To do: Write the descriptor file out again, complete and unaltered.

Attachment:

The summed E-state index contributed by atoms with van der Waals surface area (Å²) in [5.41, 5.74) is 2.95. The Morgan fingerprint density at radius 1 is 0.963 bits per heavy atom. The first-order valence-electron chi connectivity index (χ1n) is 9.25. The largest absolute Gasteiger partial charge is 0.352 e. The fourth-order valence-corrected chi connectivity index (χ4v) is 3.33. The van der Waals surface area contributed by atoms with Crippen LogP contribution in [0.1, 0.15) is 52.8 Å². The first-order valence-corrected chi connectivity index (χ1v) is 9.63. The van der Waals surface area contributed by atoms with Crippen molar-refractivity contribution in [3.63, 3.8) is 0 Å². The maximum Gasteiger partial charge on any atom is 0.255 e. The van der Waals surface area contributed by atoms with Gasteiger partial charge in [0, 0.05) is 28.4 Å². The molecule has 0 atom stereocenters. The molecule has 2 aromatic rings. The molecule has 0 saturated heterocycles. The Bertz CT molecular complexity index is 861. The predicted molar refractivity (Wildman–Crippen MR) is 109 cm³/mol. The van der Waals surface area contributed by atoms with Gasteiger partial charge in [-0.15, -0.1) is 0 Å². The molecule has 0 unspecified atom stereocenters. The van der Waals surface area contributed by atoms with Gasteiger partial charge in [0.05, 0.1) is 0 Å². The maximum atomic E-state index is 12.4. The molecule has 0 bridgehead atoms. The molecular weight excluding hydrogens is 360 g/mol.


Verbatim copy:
The summed E-state index contributed by atoms with van der Waals surface area (Å²) in [5.41, 5.74) is 2.95. The Morgan fingerprint density at radius 1 is 0.963 bits per heavy atom. The first-order valence-electron chi connectivity index (χ1n) is 9.25. The largest absolute Gasteiger partial charge is 0.352 e. The fourth-order valence-corrected chi connectivity index (χ4v) is 3.33. The van der Waals surface area contributed by atoms with Crippen LogP contribution in [0.1, 0.15) is 52.8 Å². The first-order valence-corrected chi connectivity index (χ1v) is 9.63. The van der Waals surface area contributed by atoms with Crippen molar-refractivity contribution in [3.63, 3.8) is 0 Å². The maximum Gasteiger partial charge on any atom is 0.255 e. The van der Waals surface area contributed by atoms with Gasteiger partial charge in [0, 0.05) is 28.4 Å². The molecule has 0 atom stereocenters. The molecule has 2 aromatic rings. The molecule has 0 saturated heterocycles. The Bertz CT molecular complexity index is 861. The predicted molar refractivity (Wildman–Crippen MR) is 109 cm³/mol. The van der Waals surface area contributed by atoms with Gasteiger partial charge in [-0.15, -0.1) is 0 Å². The molecule has 0 unspecified atom stereocenters. The van der Waals surface area contributed by atoms with Gasteiger partial charge in [0.05, 0.1) is 0 Å². The maximum atomic E-state index is 12.4. The molecule has 0 bridgehead atoms. The molecular weight excluding hydrogens is 360 g/mol.